In addition to carrying the navigation and timing payload, the satellites carry a payload that enables them to detect nuclear weapons bursts; this system is called the nuclear detonation (NUDET) detection system (NDS). Each GPS satellite also transmits L3 signal having a frequency f3=135 f0 which is normally turned off. The L3 signal is assigned to the nuclear detonation (NUDET) detection system (NDS).
The NDS includes the X-ray instruments carried on the GPS Block I satellites. They are simple sensors designed to measure the intense burst of X rays that would accompany the atmospheric detonation of a nuclear weapon. Because such a burst would occur in an interval of less than 1 microsecond, the sensors must continuously monitor for such an event. Should such an event occur, data from all the satellites observing the event are transmitted to ground terminals for processing.
Because the X rays from a nuclear detonation would travel outward from the location of the event in what would be essentially a spherical shell expanding at the speed of light, the location of the event can be determined from accurate timing information as part of the measurement at each responding satellite. This case is essentially the reverse of what occurs during navigation operations, in which a receiver at a fixed point receives accurate time marks from several satellites to determine its location. In this first case, the detonation acts as an impulse transmitter. The time differences of arrival (TDOA) at four or more satellites must be measured to calculate the time of the event and its x, y, z coordinates. See "Detecting Nuclear Detonations with GPS" by Paul R. Higbie and Norman K. Blocker in GPS World, February 1994, pp. 48-50. This article is incorporated herein by reference.
However, the L3 signal in combination with L1 and L2 signals can be also used for other purposes in addition to the detection of nuclear events. Indeed, the navigational usage of GPS has changed considerably since its inception. One particular advance has been the extensive use of the carrier phase measurement in processing to provide very high accuracy (millimeter accuracy from carrier, meter level from code). The carrier phase measurement is derived from the transmit carrier wavelength (λL1 =19 cm; λL2 =24 cm), whereas the code phase measurement is derived from the code rates (λC/A =293 m; λP/Y) =29.3 m). Thus, the carrier phase measurement gives a substantial improvement in accuracy for many applications. The carrier phase based solutions are used in high accuracy modes such as RTK (Real- Time Kinematic) in applications such as surveying, aircraft landing and earthquake monitoring.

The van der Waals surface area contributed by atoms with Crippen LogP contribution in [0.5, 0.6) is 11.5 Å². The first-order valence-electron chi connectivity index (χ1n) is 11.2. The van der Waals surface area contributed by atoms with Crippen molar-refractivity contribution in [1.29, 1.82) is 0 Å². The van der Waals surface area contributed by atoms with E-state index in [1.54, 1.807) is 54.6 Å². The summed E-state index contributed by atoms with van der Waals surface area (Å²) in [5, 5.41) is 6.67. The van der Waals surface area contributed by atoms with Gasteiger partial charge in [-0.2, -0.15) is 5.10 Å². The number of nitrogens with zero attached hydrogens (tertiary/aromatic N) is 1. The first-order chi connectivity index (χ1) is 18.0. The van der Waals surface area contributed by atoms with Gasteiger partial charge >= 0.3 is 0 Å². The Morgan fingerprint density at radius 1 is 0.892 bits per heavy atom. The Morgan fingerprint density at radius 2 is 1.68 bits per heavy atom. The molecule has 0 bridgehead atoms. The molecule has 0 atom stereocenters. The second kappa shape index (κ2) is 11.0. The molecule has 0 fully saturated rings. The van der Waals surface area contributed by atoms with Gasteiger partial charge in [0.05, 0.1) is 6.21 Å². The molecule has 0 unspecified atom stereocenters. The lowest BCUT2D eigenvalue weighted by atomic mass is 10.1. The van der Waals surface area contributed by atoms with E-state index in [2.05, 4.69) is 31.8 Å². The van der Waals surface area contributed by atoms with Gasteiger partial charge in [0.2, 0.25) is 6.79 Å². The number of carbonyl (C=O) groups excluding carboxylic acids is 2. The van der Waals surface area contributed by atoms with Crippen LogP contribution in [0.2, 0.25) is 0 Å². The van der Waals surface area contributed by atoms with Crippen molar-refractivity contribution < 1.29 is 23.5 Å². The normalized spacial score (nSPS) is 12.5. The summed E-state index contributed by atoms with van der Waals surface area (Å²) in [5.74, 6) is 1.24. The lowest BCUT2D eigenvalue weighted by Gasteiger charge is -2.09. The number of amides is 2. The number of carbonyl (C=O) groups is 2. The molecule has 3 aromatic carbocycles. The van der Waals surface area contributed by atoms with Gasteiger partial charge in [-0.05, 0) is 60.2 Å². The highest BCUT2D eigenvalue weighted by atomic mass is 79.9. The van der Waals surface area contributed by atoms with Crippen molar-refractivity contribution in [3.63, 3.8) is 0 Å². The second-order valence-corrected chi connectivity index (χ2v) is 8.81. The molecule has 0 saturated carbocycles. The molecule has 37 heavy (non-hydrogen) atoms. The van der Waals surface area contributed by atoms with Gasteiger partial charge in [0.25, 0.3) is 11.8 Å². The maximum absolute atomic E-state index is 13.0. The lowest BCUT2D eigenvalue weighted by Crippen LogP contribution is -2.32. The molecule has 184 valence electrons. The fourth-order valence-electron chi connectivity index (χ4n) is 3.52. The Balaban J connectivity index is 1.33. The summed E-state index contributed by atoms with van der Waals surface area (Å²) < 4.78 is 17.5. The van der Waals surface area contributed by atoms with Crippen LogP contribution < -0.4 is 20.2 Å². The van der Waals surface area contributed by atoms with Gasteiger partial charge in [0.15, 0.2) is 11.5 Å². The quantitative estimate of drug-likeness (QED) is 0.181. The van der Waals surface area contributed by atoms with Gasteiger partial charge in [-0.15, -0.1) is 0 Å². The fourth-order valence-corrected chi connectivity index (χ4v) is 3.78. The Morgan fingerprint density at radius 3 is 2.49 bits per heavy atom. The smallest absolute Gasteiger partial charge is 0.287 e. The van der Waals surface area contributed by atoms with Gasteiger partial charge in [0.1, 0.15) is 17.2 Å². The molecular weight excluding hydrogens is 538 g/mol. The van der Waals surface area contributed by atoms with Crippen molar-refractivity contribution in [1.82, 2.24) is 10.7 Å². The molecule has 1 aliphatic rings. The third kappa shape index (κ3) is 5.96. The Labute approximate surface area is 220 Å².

In current state-of-the-art systems the most accurate and reliable GPS receivers use combinations of L1 and L2 code and carrier phase measurements to solve for the vector between two points. The code phase measurements are used primarily to reduce the search volume of the carrier phase ambiguity. The code phase measurement is unambiguous up to its length (1 millisecond for C/A and 1 week for P(Y)) i.e. a receiver can easily identify which part of the signal is currently being received. The carrier phase measurement is subject to the fact that each carrier cycle looks like every other carrier cycle. Solving this problem to reveal which cycle is being received is known as the cycle ambiguity problem. An initial estimate of which carrier cycle is correct is provided by the less accurate code phase measurement. This reduces the problem of searching for the correct carrier phase cycle candidate to a three dimensional search volume of many candidates. The number of candidates to search may be improved by reducing the search volume via improved code phase measurements (i.e. improved multipath mitigation etc.). The search volume presents a carrier phase cycle candidate every 19 cm for L1 and 24 cm for L2 along the vector between each satellite and the receiving antenna. Hence, L2 provides slightly less candidates within a given search volume, thus improving the probability of finding the correct candidate. Another technique used to reduce the number of candidates in the search volume is the widelane carrier phase. The widelane carrier phase is formed by combining L1 and L2 carrier phase measurements to give a wavelength, 86 cm, corresponding to difference of the two frequencies. Use of the widelane carrier phase substantially improves the probability of finding the correct widelane carrier cycle although there is also a multiplication of the individual errors from the L1 and L2 carrier phase measurements in the widelane solution. The widelane carrier phase can then be used to search for the L1 and/or L2 cycle ambiguity, improving the accuracy of the result at each stage.